JS, History, 1838–1856, vol. C-1, created 24 Feb. 1845–3 July 1845; handwriting of , , Jonathan Grimshaw, and ; 512 pages, plus 24 pages of addenda; CHL. This is the third volume of a six-volume manuscript history of the church. This third volume covers the period from 2 Nov. 1838 to 31 July 1842; the remaining five volumes, labeled A-1, B-1, D-1, E-1 and F-1, continue through 8 Aug. 1844.
This document, “History, 1838–1856, volume C-1 [2 November 1838–31 July 1842],” is the third of six volumes of the “Manuscript History of the Church” (in The Joseph Smith Papers the “Manuscript History” bears the editorial title “History, 1838–1856”). The completed six-volume collection covers the period from 23 December 1805 to 8 August 1844. The narrative in this volume commences on 2 November 1838 with JS and other church leaders being held prisoner by the “’s forces” at , Missouri, and concludes with the death of Bishop at , Illinois, on 31 July 1842. For a more complete discussion of the entire six-volume work, see the general introduction to this history.
Volume C-1 was created beginning on or just after 24 February 1845 and its narrative was completed by 3 May 1845, although some additional work continued on the volume through 3 July of that year (Richards, Journal, 24 and 28 Feb. 1845; Historian’s Office, Journal, 3 May 1845; 3 and 4 July 1845). It is in the handwriting of and contains 512 pages of primary text, plus 24 pages of addenda. Additional addenda for this volume were created at a later date as a supplementary document and appear in this collection as “History, 1838-1856, volume C-1 Addenda.” Compilers and Thomas Bullock drew heavily from JS’s letters, discourses, and diary entries; meeting minutes; church and other periodicals and journals; and reminiscences, recollections, and letters of church members and other contacts. At JS’s behest, Richards maintained the first-person, chronological-narrative format established in previous volumes, as if JS were the author. , , , and others reviewed and modified the manuscript prior to its eventual publication in the Salt Lake City newspaper Deseret News.
The historical narrative recorded in volume C-1 continued the account of JS’s life as prophet and president of the church. Critical events occurring within the forty-five-month period covered by this text include the Mormon War; subsequent legal trials of church leaders; expulsion of the Saints from Missouri; missionary efforts in by the and others; attempts by JS to obtain federal redress for the Missouri depredations; publication of the LDS Millennial Star in England; the migration of English converts to ; missionary efforts in other nations; the death of church patriarch ; the establishment of the city charter; the commencement of construction of the Nauvoo ; the expedition that facilitated temple construction; the introduction of the doctrine of proxy baptism for deceased persons; the dedicatory prayer by on the Mount of Olives in Palestine; publication of the “Book of Abraham” in the Nauvoo Times and Seasons; publication of the JS history often referred to as the “Wentworth letter;” the organization of the Female Relief Society of Nauvoo; and the inception of Nauvoo-era temple endowment ceremonies.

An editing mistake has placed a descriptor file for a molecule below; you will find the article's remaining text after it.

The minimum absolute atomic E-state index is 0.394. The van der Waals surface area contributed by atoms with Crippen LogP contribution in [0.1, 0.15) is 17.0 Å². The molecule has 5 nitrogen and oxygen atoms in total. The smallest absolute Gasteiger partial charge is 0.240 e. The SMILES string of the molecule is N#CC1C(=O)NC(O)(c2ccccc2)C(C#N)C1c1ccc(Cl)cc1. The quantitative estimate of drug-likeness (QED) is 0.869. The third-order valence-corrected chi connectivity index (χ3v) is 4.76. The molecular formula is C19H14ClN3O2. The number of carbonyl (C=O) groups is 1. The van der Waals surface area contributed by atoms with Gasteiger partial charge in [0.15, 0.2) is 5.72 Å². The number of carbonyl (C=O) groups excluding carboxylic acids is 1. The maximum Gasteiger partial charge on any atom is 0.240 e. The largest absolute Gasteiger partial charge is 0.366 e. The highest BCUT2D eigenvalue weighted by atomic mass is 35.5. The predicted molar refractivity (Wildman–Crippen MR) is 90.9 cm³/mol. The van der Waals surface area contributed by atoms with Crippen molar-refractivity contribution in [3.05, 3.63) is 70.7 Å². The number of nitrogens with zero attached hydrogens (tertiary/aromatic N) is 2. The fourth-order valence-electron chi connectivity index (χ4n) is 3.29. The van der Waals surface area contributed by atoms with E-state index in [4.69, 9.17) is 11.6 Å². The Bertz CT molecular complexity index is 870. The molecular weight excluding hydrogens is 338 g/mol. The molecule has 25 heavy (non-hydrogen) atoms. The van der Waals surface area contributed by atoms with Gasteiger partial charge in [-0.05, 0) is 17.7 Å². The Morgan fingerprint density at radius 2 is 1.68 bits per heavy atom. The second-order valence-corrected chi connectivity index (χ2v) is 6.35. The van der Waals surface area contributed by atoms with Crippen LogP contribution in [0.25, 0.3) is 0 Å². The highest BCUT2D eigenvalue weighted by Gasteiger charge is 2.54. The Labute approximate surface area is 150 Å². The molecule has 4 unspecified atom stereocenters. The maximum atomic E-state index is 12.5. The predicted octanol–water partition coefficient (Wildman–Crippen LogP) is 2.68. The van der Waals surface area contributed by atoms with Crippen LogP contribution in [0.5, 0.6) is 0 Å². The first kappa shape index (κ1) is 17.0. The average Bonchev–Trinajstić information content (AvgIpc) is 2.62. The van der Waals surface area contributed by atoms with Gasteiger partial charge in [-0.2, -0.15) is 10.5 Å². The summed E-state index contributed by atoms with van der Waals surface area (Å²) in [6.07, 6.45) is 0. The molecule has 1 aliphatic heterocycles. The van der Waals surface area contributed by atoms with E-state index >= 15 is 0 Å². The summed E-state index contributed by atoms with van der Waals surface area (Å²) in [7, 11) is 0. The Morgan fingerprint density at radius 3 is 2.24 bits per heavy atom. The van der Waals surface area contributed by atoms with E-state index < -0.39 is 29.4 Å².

<March 15> present Session of Congress, the Chandeliers in the Senate, weighing about 1500 lbs said to have cost $5,000 came tumbling down and broke into atoms. Again, it is said that “the scroll held in the talons of the Eagle placed over the Chair Of the Presiding officer of the Senate of the United States, and bearing upon it the motto of the Union— E pluribus Unum— is stated to have fallen to the Earth; and on the same day the hand of the figure representing the Goddess of Liberty, standing in front of the Capitol of the , holding in it our glorious constitution, broke off, and came tumbling down.” Again, “the individual elevated to the honored place of Chief Magistrate of this great Republic starts from his home for the National Capitol— An Earthquake, as the journals friendly to him tell us, shakes the Earth at his setting out from the West! He crosses the mountains and arrives at Baltimore, and an explosion of the Banks in that City and — the “Great regulator of the Currency” taking the lead— salutes him! Again, during the progress of the imposing celebration, got up by his friends and followers, in a style of gorgeousness which Royalty itself might envy, a cord, which is stretched by them across the broad avenue leading from the Presidential Mansion to the Capitol, with the banners of the several States that voted for him strung upon it, breaks in the Centre; and the State emblems, dividing to the North, and to the South, are thrown to the ground, and draggled in the mire.” These are some of the principle “ill omens” which are quoted in the political journals, but we do not believe that it is in the province of any man to say that these “omens” (if such they are) are designed for political data to subserve the interest of either party— We believe that God “is no respector to (parties) persons” and if the accounts given are correct, (and they are well authenticated) we are ready to acknowledge, that we are credulous enough to believe they portend coming events, and will take rank in the signs of the Son of Man. That the explosion of banks should have any thing to do, or part to act in this tragedy, no doubt would be thought strange: but what is better calculated to produce “a distressof nationswith perplexity,” than the monied power of the world? What is better calculated to make “men’s heartsfail themfor fear” &c than to leave them pennyless? Look at the excitement which prevails throughout the , in consequence of the late failure of the Bank, “the great regulator of the Currency:” It is feared the institution is so rotten at heart, that no healing balm can remove the disease; and it has produced a general Consternation. Then many of the daughters following the example set by their mother <bank,>, have increased the alarm to an amazing degree, and the consequences are exceedingly feared: consequently, there is no doubt but banks will perform their part in the great theatre of the world to bring about the purposes of God, preparatory to the second advent of Christ.